process.on(signal, () => {
    console.log(`[${uid}] Received ${signal} signal`)
    console.log(`[${uid}] But I just won't quit!`)
  })
}

index.js

import { spawn } from 'child_process'

const abortController = new AbortController()
const abortSignal = abortController.signal

console.log('Main process started...')
// Execute exampleProcess.js
const childProcess = spawn('node', ['exampleProcess.js'], {
  stdio: 'inherit',
  signal: abortSignal
})

// Register error handler
childProcess.on('error', (error) => {
  if (error.name === 'AbortError') {
    console.log('Attempting to stop child process...')
  } else {
    console.log(error.toString())
  }
})

// Register exit handler (never called)
childProcess.on('exit', (code) => {
  console.log(`Child process exited with code ${code}`)
})

// Abort the child process after 5 seconds
setTimeout(() => {
  abortController.abort()
}, 5000)

If you run this process, you will realize that the child process (exampleProcess.js) continues to run even after index.js exits, even when you tap CTRL + C .

$ node index.js
Main process started...
Example process (11) started...
[11] Still running...
[11] Still running...
Attempting to stop child process...
[11] Received SIGTERM signal
[11] But I just won't quit!
[11] Still running...

Forceful termination timeout

The above-described issue can be easily remedied by setting a 5-second timeout when an abort error is thrown by a process. After the timeout has lapsed, a SIGKILL signal is sent. This signal cannot be ignored and will forcefully terminate the child process. If the child exits before the timeout has lapsed, then the timeout is cleared. Here is the modified script:

index.js

import { spawn } from 'child_process'

const abortController = new AbortController()
const abortSignal = abortController.signal
let killTimeout = null

console.log('Main process started...')
// Execute exampleProcess.js
const childProcess = spawn('node', ['exampleProcess.js'], {
  stdio: 'inherit',
  signal: abortSignal
})

// Register error handler
childProcess.on('error', (error) => {
  if (error.name === 'AbortError') {
    console.log('Attempting to stop child process...')
    killTimeout = setTimeout(() => {
      console.log('Forcefully terminating child process...')
      childProcess.kill('SIGKILL')
    }, 5000)
  } else {
    console.log(error.toString())
  }
})

// Register exit handler (never called)
childProcess.on('exit', (code) => {
  clearTimeout(killTimeout)
  console.log(`Child process exited with code ${code}`)
})

// Abort the child process after 5 seconds
setTimeout(() => {
  abortController.abort()
}, 5000)

On forceful termination of a child process, the exit code may be null since the child process did not exit on its own.

Main process started...
Example process (17) started...
[17] Still running...
[17] Still running...
[17] Still running...
[17] Still running...
[17] Received SIGTERM signal
Attempting to stop child process...
[17] But I just won't quit!
[17] Still running...
[17] Still running...
[17] Still running...
[17] Still running...
[17] Still running...
Forcefully terminating child process...
Child process exited with code null

Refactoring forceful termination timeout code

Now let's tie it all together into a beautiful function. The exampleProcess.js file remains unchanged.

index.js

import { spawn, fork } from 'child_process'

/**
 * Spawn a cancellable process asynchonously
 * @param {String} cmd
 * @param {readonly String[]} args
 * @param {import('node:child_process').SpawnOptions & {signal: AbortSignal, stdio: import('node:child_process').StdioOptions}} opts
 * @param {Boolean} forked Whether to fork a Node JS process instead of spawning a general process (default: false)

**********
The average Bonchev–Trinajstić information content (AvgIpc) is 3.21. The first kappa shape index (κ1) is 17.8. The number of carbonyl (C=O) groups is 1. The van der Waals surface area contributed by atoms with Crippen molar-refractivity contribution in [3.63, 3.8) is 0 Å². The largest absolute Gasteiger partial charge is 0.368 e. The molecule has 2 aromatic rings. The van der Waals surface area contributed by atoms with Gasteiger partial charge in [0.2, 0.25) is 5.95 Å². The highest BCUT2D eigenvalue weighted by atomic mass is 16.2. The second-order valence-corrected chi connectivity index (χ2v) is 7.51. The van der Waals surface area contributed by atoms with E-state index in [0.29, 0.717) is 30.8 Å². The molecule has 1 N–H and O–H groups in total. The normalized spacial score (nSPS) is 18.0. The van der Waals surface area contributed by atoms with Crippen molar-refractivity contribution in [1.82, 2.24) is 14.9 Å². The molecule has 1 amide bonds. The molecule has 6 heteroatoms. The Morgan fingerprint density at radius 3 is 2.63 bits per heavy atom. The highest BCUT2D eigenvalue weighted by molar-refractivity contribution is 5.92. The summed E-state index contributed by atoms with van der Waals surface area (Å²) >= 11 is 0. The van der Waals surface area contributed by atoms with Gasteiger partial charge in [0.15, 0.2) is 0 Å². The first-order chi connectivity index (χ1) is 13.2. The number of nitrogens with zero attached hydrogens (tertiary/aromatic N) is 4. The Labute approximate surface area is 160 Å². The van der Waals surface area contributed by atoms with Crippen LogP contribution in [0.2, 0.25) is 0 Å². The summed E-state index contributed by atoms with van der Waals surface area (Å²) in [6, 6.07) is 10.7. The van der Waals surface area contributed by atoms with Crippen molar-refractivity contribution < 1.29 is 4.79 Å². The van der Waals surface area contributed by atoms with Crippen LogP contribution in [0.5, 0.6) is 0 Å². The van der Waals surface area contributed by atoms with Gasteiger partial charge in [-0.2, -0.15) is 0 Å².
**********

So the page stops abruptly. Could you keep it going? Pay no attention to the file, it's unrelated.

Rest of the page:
* @returns {Promise<void>}
 */
async function spawnProcess (cmd, args, opts, forked = false) {
  return new Promise((resolve, reject) => {
    const childProcess = forked === true
      ? fork(cmd, args, opts)
      : spawn(cmd, args, opts)
    const command = `${cmd} ${args.join(' ')}`
    let killTimeout = null

    childProcess.on('error', (error) => {
      if (error.name === 'AbortError') {
        killTimeout = setTimeout(() => {
          console.log(`Forcefully terminating $ ${command}...`)
          childProcess.kill('SIGKILL')
        }, 5000)
      } else {
        console.log(error.toString())
      }
    })

    childProcess.on('exit', (code) => {
      clearTimeout(killTimeout)
      switch (code) {
        case 0:
          resolve()
          break
        case null:
          reject(new Error(`Terminated $ ${command}`))
          break
        default:
          reject(new Error(`Command exited with code ${code}`))
          break
      }
    })
  })
}

const abortController = new AbortController()
const abortSignal = abortController.signal
const errorHandler = (error) => { console.log(error.toString()) }

console.log('Main process started...')

// Start first instance of exampleProcess.js using spawn
spawnProcess('node', ['exampleProcess.js'], {
  signal: abortSignal,
  stdio: 'inherit'
}).catch(errorHandler)

// Start second instance of exampleProcess.js using fork
spawnProcess('exampleProcess.js', [], {
  signal: abortSignal,
  stdio: 'inherit'
}, true).catch(errorHandler)

// Abort all child processes on CTRL + C
for (const signal of ['SIGINT', 'SIGTERM']) {
  process.on(signal, () => {
    console.log(`Terminated by user. (${signal} signal received).`)
    abortController.abort()
  })
}
$ node index.js
Main process started...
Example process (43) started...
Example process (37) started...
[43] Still running...
[37] Still running...
[43] Still running...
^CTerminated by user. (SIGINT signal received).
[37] Received SIGINT signal
[43] Received SIGINT signal
[43] But I just won't quit!
[37] But I just won't quit!
[43] Received SIGTERM signal
[43] But I just won't quit!
[37] Still running...
[37] Received SIGTERM signal
[37] But I just won't quit!
[43] Still running...
[37] Still running...
[43] Still running...
[37] Still running...
[43] Still running...
[37] Still running...
[43] Still running...
[37] Still running...
[43] Still running...
Forcefully terminating $ node exampleProcess.js...
[37] Still running...
Forcefully terminating $ exampleProcess.js ...
Error: Terminated $ node exampleProcess.js
Error: Terminated $ exampleProcess.js

There you have it. Go forth and utilize cancellable promises to make awesome stuff!

A lot of research and attention to detail went into making this article. Kindly leave a like, comment or correction :)